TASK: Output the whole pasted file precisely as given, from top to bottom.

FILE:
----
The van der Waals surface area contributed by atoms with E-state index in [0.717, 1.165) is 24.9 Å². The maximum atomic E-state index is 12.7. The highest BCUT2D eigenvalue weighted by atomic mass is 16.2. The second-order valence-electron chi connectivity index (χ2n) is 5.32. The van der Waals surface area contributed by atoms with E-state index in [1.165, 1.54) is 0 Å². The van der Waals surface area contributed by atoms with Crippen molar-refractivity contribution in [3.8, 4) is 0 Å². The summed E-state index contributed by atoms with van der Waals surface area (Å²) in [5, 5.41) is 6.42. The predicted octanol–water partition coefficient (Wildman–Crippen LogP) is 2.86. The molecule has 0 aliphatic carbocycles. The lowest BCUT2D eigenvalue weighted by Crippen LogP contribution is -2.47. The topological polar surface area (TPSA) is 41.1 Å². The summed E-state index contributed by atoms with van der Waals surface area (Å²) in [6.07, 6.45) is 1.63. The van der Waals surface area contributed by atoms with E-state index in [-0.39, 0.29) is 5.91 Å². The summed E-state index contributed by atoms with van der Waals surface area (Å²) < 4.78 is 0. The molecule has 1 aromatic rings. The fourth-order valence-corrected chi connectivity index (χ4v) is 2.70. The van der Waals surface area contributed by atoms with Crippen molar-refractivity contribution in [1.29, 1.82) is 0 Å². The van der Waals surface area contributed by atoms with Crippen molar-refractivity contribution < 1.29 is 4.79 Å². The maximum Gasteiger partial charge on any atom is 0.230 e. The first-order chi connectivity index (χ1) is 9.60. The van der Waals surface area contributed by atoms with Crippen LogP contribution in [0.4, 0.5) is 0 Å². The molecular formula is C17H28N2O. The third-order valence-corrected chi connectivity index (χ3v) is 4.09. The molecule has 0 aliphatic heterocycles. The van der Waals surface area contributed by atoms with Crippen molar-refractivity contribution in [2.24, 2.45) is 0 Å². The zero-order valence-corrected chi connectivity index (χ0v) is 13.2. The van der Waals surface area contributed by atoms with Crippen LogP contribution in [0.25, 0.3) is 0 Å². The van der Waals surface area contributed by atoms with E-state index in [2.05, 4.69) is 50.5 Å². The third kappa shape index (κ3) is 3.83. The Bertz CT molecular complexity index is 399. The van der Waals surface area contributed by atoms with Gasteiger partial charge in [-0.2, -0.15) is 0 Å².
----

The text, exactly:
The van der Waals surface area contributed by atoms with E-state index in [0.717, 1.165) is 24.9 Å². The maximum atomic E-state index is 12.7. The highest BCUT2D eigenvalue weighted by atomic mass is 16.2. The second-order valence-electron chi connectivity index (χ2n) is 5.32. The van der Waals surface area contributed by atoms with E-state index in [1.165, 1.54) is 0 Å². The van der Waals surface area contributed by atoms with Crippen molar-refractivity contribution in [3.8, 4) is 0 Å². The summed E-state index contributed by atoms with van der Waals surface area (Å²) in [5, 5.41) is 6.42. The predicted octanol–water partition coefficient (Wildman–Crippen LogP) is 2.86. The molecule has 0 aliphatic carbocycles. The lowest BCUT2D eigenvalue weighted by Crippen LogP contribution is -2.47. The topological polar surface area (TPSA) is 41.1 Å². The summed E-state index contributed by atoms with van der Waals surface area (Å²) in [6.07, 6.45) is 1.63. The van der Waals surface area contributed by atoms with E-state index in [-0.39, 0.29) is 5.91 Å². The summed E-state index contributed by atoms with van der Waals surface area (Å²) < 4.78 is 0. The molecule has 1 aromatic rings. The fourth-order valence-corrected chi connectivity index (χ4v) is 2.70. The van der Waals surface area contributed by atoms with Crippen molar-refractivity contribution in [1.29, 1.82) is 0 Å². The van der Waals surface area contributed by atoms with Crippen molar-refractivity contribution < 1.29 is 4.79 Å². The maximum Gasteiger partial charge on any atom is 0.230 e. The first-order chi connectivity index (χ1) is 9.60. The van der Waals surface area contributed by atoms with Crippen LogP contribution in [0.4, 0.5) is 0 Å². The molecular formula is C17H28N2O. The third-order valence-corrected chi connectivity index (χ3v) is 4.09. The molecule has 0 aliphatic heterocycles. The van der Waals surface area contributed by atoms with Crippen molar-refractivity contribution in [2.24, 2.45) is 0 Å². The zero-order valence-corrected chi connectivity index (χ0v) is 13.2. The van der Waals surface area contributed by atoms with Crippen LogP contribution in [0.25, 0.3) is 0 Å². The van der Waals surface area contributed by atoms with E-state index in [2.05, 4.69) is 50.5 Å². The third kappa shape index (κ3) is 3.83. The Bertz CT molecular complexity index is 399. The van der Waals surface area contributed by atoms with Gasteiger partial charge in [-0.2, -0.15) is 0 Å².